When a family of pioneers came, the father and boys sat about to build a home and to equip it. The house was made of logs and seldom had any floor other than of dirt. The cracks were filled with sticks and mud. A large chimney was made of sticks covered heavily on the inside with mud to prevent them from catching fire. An open fire place occupied half of one end of the house…. The pioneer made his own furniture or called in his neighbors to help him. The bedsteads were usually made by driving down a forked stake in one corner of the house about four feet from one wall and about seven feet from the other. A small pole, which was usually a split from a big log, there being very little small timber or undergrowth, was placed with one end in the fork of the stake and the other in a crack in the wall. Another such piece was so placed with one end upon the first piece and the other in a crack in the other wall. More such pieces were laid alongside, it until the structure was almost solid across the top. It was in an oblong shape and about four by seven feet in size. It made a fairly comfortable bed for a good size family of children when it had the proper bedding upon it. Later, corded beds came into use. They were a great improvement over the former.

The new comer had also to make a table to eat upon and stools to sit upon. The table was made of hewed plank with four hewed legs. There were no sawmills here to furnish lumber when the early pioneers came. The stools he made by boring three holes in a hewed piece of timber about fourteen inches square and by sticking a peg in each of the three holes. These pegs served as legs for the stool. It had no back. The spinning wheel and loom were more complicated and harder to make. It generally took the best carpenter in the community to make a loom.

After he finished equipping the house, the pioneer and his sons then deadened timber for a field and planted a crop.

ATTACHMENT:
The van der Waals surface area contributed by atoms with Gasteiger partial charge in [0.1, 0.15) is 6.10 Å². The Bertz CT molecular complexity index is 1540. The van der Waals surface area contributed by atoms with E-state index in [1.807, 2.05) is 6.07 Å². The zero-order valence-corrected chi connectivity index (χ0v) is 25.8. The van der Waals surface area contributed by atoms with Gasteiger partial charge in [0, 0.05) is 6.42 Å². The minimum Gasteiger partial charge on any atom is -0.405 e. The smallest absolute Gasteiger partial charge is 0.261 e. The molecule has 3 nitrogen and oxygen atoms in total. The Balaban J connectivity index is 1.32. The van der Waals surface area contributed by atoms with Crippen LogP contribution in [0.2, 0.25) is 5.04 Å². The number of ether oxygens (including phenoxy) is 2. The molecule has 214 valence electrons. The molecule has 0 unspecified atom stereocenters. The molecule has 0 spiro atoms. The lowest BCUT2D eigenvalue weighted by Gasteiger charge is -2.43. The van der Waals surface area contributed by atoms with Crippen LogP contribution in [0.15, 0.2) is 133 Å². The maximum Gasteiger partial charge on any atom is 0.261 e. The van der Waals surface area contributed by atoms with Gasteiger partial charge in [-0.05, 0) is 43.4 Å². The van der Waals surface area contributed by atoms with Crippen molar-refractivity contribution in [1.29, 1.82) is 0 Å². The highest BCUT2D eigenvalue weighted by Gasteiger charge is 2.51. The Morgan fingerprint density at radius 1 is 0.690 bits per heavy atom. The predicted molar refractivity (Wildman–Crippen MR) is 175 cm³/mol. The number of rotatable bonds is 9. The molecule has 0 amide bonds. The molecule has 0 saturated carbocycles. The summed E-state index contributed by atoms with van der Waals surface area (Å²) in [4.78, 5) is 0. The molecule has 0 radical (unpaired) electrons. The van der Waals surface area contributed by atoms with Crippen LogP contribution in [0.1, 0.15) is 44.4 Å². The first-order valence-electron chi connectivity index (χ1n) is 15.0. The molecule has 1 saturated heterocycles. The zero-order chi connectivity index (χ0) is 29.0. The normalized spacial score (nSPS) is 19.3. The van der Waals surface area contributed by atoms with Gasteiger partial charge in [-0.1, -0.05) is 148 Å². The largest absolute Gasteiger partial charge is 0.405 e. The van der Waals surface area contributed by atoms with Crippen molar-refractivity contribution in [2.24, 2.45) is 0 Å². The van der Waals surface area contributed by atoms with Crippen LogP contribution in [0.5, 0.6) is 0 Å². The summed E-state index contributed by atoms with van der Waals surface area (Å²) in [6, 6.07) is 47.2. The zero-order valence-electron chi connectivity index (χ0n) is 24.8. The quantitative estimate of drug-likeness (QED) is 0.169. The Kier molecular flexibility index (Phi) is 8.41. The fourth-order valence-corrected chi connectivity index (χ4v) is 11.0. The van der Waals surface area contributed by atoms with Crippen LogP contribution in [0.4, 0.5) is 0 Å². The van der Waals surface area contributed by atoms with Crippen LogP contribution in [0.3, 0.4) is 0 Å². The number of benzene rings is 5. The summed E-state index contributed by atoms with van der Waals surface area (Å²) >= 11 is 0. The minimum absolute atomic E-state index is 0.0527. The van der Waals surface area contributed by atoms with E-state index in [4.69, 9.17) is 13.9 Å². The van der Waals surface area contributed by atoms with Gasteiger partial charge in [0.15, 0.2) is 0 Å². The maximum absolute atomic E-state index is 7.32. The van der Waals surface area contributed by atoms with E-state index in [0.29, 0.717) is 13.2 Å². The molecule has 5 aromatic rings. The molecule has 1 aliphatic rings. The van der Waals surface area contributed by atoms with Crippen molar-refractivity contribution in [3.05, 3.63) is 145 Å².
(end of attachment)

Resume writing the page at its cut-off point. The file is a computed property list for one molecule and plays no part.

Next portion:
What stock the pioneers had ran out side, and they, assisted by deer, made it necessary for the planter to fence his fields. In those days wire fences were unknown. The way the pioneers built fences was to cut down big timber, cut it into logs about twelve feet long, split them with mauls and wedges into rails, and finally to place the rails, one upon the other, until the proper height of the fence was obtained. This made a fairly good fence, but it required much work to build it….

The mother and daughters were, by no means, idle. They made cloth by hand for the whole family's clothes, and kept the spinning wheel humming and the shackles of the loom darting back and forth from morning until night. They carded the wool from the sheep's back and the cotton, which they had separated from the seed by hand, into rolls and spun them into thread. This thread they wove into cloth and made into clothing for the family. All the sewing and other similar work was done by hand, there being no sewing machines to be had.

During the long wintery-nights after the evening meal the whole family would assemble in the living room and discuss things in general. The father was usually considered the head of the family and would sit before the big, roaring fire and smoke his pipe and tell stories to the children. He and the larger boys did not do so many things in the house as did the mother and daughters, who kept the music of the cards, spinning wheel, and loom going until far into the night. However, all had time for a family conversation. Family life then must have been even dearer and more sacred than it is today. Try to imagine Mary, the oldest daughter, sitting in the corner by the grease lamp carding rolls or reading a love story, John and Henry tinkering with their flint rock rifles, the father with the favorite son upon his knee telling him of heroic deeds he had performed, and the mother with Little Susie held close to her bosom listening with love and pride to the exciting though true stories of her husband.